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Simprints plans to make its biometric ID open source for greater social impact

Simprints plans to make its biometric ID open source for greater social impact
 

The CEO of Simprints Toby Norman says the company plans to release a full open source stack for its fingerprints identification technology by the end of this year as part of efforts to ramp up the impact of their last-mile interventions in healthcare around the world.

In a chat with Biometric Update on the sideline of the MOSIP Connect event early this month in Ethiopia, Norman said open-sourcing their technology “is a dream and an ambition which we’ve had since we founded Simprints.”

“Our front-end android application called Simprints ID is a mobile ID application which is now used in about 17 countries with about 2.5 million enrollments across our programs.”

“We are now open-sourcing this technology to make it easier for ministries of health, non-governmental organisations and other frontline providers to actually integrate and use this tool to provide their services to people who need them most,” says Norman, who participated in a panel discussion on biometric security at MOSIP Connect.

Speaking about their partnerships, the Simprints CEO said there has been positive impact achieved through their work with partners such as Ethiopia’s ministry of health, which he says, is also “investing a lot now in digitalization including in an open source digital medical registry.”

“It’s an open source stack that’s integrated the Simprints biometric digital ID which until now has been close source. However, from December, that’s going to be a fully open source stack which we are developing,” he mentions.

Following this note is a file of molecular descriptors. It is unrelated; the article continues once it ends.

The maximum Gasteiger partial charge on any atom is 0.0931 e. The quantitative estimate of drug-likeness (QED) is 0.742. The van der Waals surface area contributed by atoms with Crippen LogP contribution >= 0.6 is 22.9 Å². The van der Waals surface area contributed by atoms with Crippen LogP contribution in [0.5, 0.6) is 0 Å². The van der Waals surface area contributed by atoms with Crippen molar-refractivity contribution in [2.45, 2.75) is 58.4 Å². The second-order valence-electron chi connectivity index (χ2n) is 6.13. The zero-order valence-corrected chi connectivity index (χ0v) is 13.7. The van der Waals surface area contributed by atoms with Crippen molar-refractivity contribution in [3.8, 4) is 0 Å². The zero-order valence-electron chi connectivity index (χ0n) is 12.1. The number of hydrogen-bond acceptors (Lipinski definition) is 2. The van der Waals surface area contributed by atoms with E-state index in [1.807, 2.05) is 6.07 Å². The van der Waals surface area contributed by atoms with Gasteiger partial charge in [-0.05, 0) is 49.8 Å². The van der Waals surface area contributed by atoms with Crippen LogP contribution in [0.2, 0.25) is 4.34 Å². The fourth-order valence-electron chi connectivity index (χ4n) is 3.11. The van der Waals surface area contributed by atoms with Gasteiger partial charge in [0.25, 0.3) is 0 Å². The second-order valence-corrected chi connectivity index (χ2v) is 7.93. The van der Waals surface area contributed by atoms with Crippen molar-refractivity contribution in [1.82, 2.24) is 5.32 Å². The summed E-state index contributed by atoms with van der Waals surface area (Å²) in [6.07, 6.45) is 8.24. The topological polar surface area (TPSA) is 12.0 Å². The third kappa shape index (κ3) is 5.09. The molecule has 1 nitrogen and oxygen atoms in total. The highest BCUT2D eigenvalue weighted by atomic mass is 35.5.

“We are a non-profit technology from the university of Cambridge. We focus on global health and humanitarian settings and we work with a number of ministries of health around the world to help them make sure essential services such as vaccines reach the kids that need the vaccines.”

With palpable impact recorded through their efforts, Norman says they look forward to expanding their partnership. “We are looking forward to working with a number of NGOs, and African ministers of health. For example, we are already working with the ministries of health in Uganda and Ghana. We are supporting them to deploy the new malaria vaccine, which is a breakthrough from the public health perspective,” he says.

“It’s something we are very excited about. This is just one of the many health and humanitarian applications we are very excited about in the next couple of years.”

The impact of Simprints biometric verification for dedicated healthcare services in Ethiopia was the focus of a webinar last November.

Further pledging the commitment to their mission, Norman adds: “Our company focuses on social impact, so we are always interested in supporting use cases that are helping vulnerable people get access to services.”

“We are really focussing on the last mile, trying to reach populations that are neglected. That has been our focus since we started, and that’s not something we’ll be changing in the coming years.”

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